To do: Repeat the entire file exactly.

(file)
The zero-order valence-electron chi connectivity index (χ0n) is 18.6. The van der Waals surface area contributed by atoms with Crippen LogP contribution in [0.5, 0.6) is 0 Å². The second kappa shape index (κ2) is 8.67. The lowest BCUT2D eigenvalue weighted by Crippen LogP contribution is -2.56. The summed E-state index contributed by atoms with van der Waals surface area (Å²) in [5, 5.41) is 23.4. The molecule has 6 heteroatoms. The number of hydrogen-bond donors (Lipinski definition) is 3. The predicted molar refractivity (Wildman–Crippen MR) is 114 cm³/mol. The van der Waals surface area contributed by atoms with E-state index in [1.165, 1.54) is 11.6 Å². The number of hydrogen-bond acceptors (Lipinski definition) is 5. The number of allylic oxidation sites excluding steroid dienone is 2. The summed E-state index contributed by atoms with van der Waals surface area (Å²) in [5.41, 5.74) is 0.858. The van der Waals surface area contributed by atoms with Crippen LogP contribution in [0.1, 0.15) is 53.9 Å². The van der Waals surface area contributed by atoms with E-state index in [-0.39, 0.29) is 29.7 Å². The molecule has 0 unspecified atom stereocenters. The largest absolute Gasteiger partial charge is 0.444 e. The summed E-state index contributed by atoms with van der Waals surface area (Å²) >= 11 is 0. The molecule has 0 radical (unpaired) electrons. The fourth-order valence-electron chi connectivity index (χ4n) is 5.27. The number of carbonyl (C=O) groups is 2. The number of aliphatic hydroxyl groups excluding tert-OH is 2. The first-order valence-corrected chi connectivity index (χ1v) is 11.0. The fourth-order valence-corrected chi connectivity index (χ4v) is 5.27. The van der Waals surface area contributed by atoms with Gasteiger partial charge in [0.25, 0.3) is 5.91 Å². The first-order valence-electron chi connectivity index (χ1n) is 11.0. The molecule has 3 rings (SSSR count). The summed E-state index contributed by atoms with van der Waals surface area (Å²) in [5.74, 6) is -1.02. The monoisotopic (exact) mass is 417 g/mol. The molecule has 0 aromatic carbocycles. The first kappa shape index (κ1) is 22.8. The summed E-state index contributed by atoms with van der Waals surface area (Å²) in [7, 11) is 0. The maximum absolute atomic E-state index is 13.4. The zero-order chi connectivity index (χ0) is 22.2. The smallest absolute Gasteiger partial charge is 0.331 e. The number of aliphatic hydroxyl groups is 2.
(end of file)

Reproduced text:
The zero-order valence-electron chi connectivity index (χ0n) is 18.6. The van der Waals surface area contributed by atoms with Crippen LogP contribution in [0.5, 0.6) is 0 Å². The second kappa shape index (κ2) is 8.67. The lowest BCUT2D eigenvalue weighted by Crippen LogP contribution is -2.56. The summed E-state index contributed by atoms with van der Waals surface area (Å²) in [5, 5.41) is 23.4. The molecule has 6 heteroatoms. The number of hydrogen-bond donors (Lipinski definition) is 3. The predicted molar refractivity (Wildman–Crippen MR) is 114 cm³/mol. The van der Waals surface area contributed by atoms with E-state index in [1.165, 1.54) is 11.6 Å². The number of hydrogen-bond acceptors (Lipinski definition) is 5. The number of allylic oxidation sites excluding steroid dienone is 2. The summed E-state index contributed by atoms with van der Waals surface area (Å²) in [5.41, 5.74) is 0.858. The van der Waals surface area contributed by atoms with Crippen LogP contribution in [0.1, 0.15) is 53.9 Å². The van der Waals surface area contributed by atoms with E-state index in [-0.39, 0.29) is 29.7 Å². The molecule has 0 unspecified atom stereocenters. The largest absolute Gasteiger partial charge is 0.444 e. The summed E-state index contributed by atoms with van der Waals surface area (Å²) >= 11 is 0. The molecule has 0 radical (unpaired) electrons. The fourth-order valence-electron chi connectivity index (χ4n) is 5.27. The number of carbonyl (C=O) groups is 2. The number of aliphatic hydroxyl groups excluding tert-OH is 2. The first-order valence-corrected chi connectivity index (χ1v) is 11.0. The fourth-order valence-corrected chi connectivity index (χ4v) is 5.27. The van der Waals surface area contributed by atoms with Gasteiger partial charge in [0.25, 0.3) is 5.91 Å². The first-order valence-electron chi connectivity index (χ1n) is 11.0. The molecule has 3 rings (SSSR count). The summed E-state index contributed by atoms with van der Waals surface area (Å²) in [5.74, 6) is -1.02. The monoisotopic (exact) mass is 417 g/mol. The molecule has 0 aromatic carbocycles. The first kappa shape index (κ1) is 22.8. The summed E-state index contributed by atoms with van der Waals surface area (Å²) in [7, 11) is 0. The maximum absolute atomic E-state index is 13.4. The zero-order chi connectivity index (χ0) is 22.2. The smallest absolute Gasteiger partial charge is 0.331 e. The number of aliphatic hydroxyl groups is 2.